All Foreign Nationals living, visiting, working, or studying in the U.S. are responsible for compliance with United States laws and regulations. The Internal Revenue Service (“IRS”), the U.S. government tax authority, has issued strict regulations regarding the taxation and reporting of payments made to non-United States citizens. The University of West Florida may be required to withhold U.S. income tax and file reports with the IRS in connection with payments made to students who are not U.S. citizens or permanent residents and who receive financial aid, scholarships, fellowships, awards, or compensation for services performed. For detailed information about filing income tax return forms as a foreign national who resides in the U.S. visit the IRS website for Taxation of Nonresident Aliens. Failure to comply with U.S. tax regulations could subject you to U.S. taxes on your worldwide income and could present serious problems if you were to ever apply for permanent residency in the U.S.
Federal Tax Treatment
The University of West Florida must determine whether a foreign national will be treated as a “resident alien” or a “nonresident alien” for U.S. tax purposes. The substantial presence test is used to calculate the number of days that a foreign national is present in the U.S. and determine whether the individual is a nonresident alien or resident alien for purposes of calculating U.S. tax withholding. UWF is required by law to report to the IRS all payments made to nonresident aliens, or to a third party on his or her behalf, regardless of whether the payment is subject to U.S. tax.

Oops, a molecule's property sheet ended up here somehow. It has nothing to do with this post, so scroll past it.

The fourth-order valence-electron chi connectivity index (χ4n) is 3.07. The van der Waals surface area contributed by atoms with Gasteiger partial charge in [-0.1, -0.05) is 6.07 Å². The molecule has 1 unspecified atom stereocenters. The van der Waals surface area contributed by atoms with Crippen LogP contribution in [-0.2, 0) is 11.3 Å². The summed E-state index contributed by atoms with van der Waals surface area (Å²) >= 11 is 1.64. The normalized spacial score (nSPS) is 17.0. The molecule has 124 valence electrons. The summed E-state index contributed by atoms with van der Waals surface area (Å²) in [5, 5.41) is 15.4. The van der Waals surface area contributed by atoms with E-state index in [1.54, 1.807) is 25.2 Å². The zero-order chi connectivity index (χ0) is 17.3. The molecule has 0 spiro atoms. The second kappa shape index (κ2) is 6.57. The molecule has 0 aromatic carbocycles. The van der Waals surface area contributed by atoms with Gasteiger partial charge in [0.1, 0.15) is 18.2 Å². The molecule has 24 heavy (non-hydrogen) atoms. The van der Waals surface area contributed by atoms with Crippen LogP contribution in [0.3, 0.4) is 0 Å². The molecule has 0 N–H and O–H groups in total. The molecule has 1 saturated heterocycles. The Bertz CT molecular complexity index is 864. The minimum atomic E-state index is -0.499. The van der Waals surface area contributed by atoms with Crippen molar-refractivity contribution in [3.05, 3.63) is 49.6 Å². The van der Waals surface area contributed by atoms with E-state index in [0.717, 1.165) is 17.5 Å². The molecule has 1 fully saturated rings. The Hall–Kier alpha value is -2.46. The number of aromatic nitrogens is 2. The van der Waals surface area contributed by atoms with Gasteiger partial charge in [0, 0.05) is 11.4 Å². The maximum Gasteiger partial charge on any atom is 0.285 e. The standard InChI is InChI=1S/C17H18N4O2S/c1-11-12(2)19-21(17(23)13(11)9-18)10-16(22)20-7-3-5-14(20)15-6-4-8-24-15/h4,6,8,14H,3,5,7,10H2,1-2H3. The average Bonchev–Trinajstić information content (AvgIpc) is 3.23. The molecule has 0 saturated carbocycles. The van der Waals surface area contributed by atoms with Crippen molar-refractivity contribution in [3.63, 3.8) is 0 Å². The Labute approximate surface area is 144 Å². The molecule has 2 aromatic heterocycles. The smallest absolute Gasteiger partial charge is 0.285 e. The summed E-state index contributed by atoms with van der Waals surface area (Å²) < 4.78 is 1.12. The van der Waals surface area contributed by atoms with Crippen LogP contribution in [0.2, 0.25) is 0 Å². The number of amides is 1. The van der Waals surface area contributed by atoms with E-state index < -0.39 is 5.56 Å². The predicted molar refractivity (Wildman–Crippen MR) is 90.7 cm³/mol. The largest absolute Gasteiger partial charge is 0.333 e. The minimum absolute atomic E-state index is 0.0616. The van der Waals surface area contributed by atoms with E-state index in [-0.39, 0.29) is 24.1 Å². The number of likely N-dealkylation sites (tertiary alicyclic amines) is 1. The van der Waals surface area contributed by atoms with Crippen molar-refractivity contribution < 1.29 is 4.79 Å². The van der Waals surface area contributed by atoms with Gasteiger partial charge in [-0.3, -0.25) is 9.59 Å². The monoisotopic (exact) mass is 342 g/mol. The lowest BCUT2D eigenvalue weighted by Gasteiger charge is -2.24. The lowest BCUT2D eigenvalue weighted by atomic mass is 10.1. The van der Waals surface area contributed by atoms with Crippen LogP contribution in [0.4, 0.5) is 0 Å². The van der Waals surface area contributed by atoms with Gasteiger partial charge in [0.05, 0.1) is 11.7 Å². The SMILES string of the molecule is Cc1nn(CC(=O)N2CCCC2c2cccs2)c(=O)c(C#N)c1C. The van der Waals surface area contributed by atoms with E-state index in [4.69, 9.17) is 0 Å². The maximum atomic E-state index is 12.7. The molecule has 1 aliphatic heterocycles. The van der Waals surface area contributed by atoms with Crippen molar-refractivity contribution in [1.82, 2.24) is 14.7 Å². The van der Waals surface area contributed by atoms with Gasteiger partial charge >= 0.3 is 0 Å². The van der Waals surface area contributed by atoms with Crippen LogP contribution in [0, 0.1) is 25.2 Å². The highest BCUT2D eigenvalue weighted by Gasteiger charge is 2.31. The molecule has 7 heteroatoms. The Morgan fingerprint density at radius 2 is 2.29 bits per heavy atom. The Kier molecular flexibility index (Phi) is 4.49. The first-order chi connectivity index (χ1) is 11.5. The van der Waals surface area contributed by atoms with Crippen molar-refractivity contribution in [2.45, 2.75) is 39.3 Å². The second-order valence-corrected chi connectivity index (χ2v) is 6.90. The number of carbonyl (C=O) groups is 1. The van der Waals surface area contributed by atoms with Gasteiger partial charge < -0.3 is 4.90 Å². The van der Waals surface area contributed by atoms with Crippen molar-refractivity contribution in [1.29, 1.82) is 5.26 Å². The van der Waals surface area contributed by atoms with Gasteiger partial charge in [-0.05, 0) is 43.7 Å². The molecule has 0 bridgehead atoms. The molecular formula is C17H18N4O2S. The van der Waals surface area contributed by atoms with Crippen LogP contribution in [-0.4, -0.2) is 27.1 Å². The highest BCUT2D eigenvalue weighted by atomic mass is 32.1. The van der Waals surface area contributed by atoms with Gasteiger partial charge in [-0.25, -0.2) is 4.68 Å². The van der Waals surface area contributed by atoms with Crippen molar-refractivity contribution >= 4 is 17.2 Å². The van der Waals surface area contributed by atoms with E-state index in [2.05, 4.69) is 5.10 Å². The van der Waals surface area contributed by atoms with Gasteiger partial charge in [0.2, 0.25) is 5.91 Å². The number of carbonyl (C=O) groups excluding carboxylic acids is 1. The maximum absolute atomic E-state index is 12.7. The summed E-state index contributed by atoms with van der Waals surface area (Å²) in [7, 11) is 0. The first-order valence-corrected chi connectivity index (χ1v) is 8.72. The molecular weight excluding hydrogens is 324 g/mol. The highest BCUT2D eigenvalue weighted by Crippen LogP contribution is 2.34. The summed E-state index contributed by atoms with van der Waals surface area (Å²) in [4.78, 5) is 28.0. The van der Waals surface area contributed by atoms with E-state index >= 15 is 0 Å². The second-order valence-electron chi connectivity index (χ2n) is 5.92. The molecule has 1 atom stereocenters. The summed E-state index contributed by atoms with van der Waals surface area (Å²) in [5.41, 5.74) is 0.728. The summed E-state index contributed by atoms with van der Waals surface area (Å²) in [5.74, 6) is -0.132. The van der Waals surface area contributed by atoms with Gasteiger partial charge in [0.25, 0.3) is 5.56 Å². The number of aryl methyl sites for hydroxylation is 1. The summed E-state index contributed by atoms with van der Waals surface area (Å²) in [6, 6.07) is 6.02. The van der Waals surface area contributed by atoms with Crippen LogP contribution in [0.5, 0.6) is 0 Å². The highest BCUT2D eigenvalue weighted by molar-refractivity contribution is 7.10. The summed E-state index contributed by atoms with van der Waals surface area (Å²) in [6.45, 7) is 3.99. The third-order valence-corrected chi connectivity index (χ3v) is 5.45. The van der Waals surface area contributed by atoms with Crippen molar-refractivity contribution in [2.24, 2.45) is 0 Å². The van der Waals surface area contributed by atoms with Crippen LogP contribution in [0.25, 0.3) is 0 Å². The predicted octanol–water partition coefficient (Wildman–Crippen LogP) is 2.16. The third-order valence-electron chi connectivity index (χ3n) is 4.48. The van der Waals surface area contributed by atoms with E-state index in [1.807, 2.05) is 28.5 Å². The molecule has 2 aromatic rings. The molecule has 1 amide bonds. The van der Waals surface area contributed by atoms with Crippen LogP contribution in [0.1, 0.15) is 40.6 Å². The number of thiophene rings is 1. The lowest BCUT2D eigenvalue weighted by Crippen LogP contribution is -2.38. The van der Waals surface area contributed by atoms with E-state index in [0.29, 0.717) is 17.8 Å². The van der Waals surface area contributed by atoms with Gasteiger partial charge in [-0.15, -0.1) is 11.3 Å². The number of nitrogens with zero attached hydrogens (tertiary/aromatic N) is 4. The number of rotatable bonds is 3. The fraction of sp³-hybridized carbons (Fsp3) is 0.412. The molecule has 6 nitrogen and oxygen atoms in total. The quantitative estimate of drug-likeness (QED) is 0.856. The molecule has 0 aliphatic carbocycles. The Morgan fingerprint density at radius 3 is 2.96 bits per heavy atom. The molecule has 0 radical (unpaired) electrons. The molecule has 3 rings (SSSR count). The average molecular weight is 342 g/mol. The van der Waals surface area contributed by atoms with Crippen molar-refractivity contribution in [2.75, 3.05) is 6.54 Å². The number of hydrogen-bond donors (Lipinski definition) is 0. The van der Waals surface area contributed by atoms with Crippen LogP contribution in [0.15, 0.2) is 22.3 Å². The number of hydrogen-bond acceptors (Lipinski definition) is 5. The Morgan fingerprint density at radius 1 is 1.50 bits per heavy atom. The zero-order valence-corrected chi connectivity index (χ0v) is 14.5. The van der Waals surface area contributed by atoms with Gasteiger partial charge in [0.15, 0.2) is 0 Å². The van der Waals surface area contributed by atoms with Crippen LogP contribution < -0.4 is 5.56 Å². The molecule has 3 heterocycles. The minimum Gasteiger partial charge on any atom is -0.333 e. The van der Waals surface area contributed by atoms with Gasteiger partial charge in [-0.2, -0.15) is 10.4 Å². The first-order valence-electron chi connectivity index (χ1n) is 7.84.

Form 8843 must be filed by all individuals on F-1 visa, or J-1 visa, and their dependents, even if you have not earned any income in the U.S. If you have not earned any income, complete Parts I and III, sign on the back and mail it to the IRS. If you do not have to file a tax
return, mail Form 8843 to:
The U.S. maintains income tax treaties with over 50 different countries, and certain taxable payments made by UF to a foreign national may be exempt from U.S. tax based on an income tax treaty entered into between the U.S. and the foreign national's home country. The existence of a tax treaty does not automatically ensure an exemption from taxation; rather, you must satisfy the requirements for the exemption set forth in the tax treaty. In order to be considered for a tax treaty exemption, you must complete all the appropriate Federal forms. For more information, you can download the IRS document, P901 "US Tax Treaties".
The International Student Office offers a free tax workshop every year in March. For more information on the tax workshop you can email email@example.com.